In principle, the “right” way to demonstrate flaws within a given literature would be to single out several prominent examples (works that were published in major journals and/or are highly-cited, especially from prominent scholars within that subfield) and show that they are deeply flawed. Ideally, the errors would seem to point in the same general direction, suggesting a systemic issue with published research in the subfield. These criticisms would, themselves, be subjected to the peer-review process and published in a scholarly journal – ideally, a journal within the subfield under criticism (rendering it more likely that the critique will reach the people who need to hear it most, and helping to ensure that the criticisms of the subfield are well-informed and fair-minded).
There seemed to be several compelling reasons why the authors did not go about criticizing “grievance studies” in the “right way.” Among them:
- The authors seemed to believe that many of the claims, and much of the evidence, presented in “critical studies” literature is so vague, esoteric or abstract that it cannot even be said to be “wrong.” Consequently, it becomes difficult to point out errors – not because the arguments are correct, but because there is so little “there” to refute.
- The authors seemed frustrated by the fact that, often, when outsiders do try to refute “critical studies” scholarship, these critiques are largely waved away on the grounds that their interlocutors just don’t “get it.”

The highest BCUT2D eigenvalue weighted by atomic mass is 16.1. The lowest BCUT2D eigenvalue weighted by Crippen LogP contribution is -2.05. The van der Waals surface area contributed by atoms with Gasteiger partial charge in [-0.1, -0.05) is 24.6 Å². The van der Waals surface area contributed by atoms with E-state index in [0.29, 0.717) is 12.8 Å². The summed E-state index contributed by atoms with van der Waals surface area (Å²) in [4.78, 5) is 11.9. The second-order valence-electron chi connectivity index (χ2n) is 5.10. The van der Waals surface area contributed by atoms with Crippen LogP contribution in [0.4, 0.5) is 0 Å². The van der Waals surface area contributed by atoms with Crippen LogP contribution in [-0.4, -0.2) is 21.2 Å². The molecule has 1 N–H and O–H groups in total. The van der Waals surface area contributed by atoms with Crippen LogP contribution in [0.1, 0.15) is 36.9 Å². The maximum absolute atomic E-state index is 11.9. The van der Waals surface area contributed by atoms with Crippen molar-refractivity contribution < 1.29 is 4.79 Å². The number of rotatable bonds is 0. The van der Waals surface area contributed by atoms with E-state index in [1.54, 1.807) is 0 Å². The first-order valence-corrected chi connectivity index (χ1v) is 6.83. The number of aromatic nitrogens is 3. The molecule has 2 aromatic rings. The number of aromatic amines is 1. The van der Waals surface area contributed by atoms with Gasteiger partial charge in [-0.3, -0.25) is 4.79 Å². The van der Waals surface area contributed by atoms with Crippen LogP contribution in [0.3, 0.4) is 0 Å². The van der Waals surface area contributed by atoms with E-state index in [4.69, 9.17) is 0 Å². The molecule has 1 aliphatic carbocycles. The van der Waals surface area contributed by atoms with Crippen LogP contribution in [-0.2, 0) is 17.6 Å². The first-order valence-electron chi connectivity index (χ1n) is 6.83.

This kind of move becomes much more difficult when the critics have published multiple studies in respected peer-reviewed journals in the subfield, been asked to serve as peer-reviewers for other journals in the subfield on the basis of their contributions / demonstrated expertise, and even won awards for their research in the subfield (the “dog rape culture” essay won a prize from the journal it was published in). Indeed, it only makes the problem worse if the authors truly don’t “get it” but still managed to achieve these feats. Hence the utility behind allowing the fake papers to proceed all the way through publication.
- The process of identifying the ideal journal, submitting a paper, then having it reviewed, edited and published, typically takes months (sometimes even years). Given that their plot was discovered midway through the experiment, and they were about to be “scooped” on their own story (and lose control over the narrative) – they could not wait to publish their report in a peer-reviewed journal.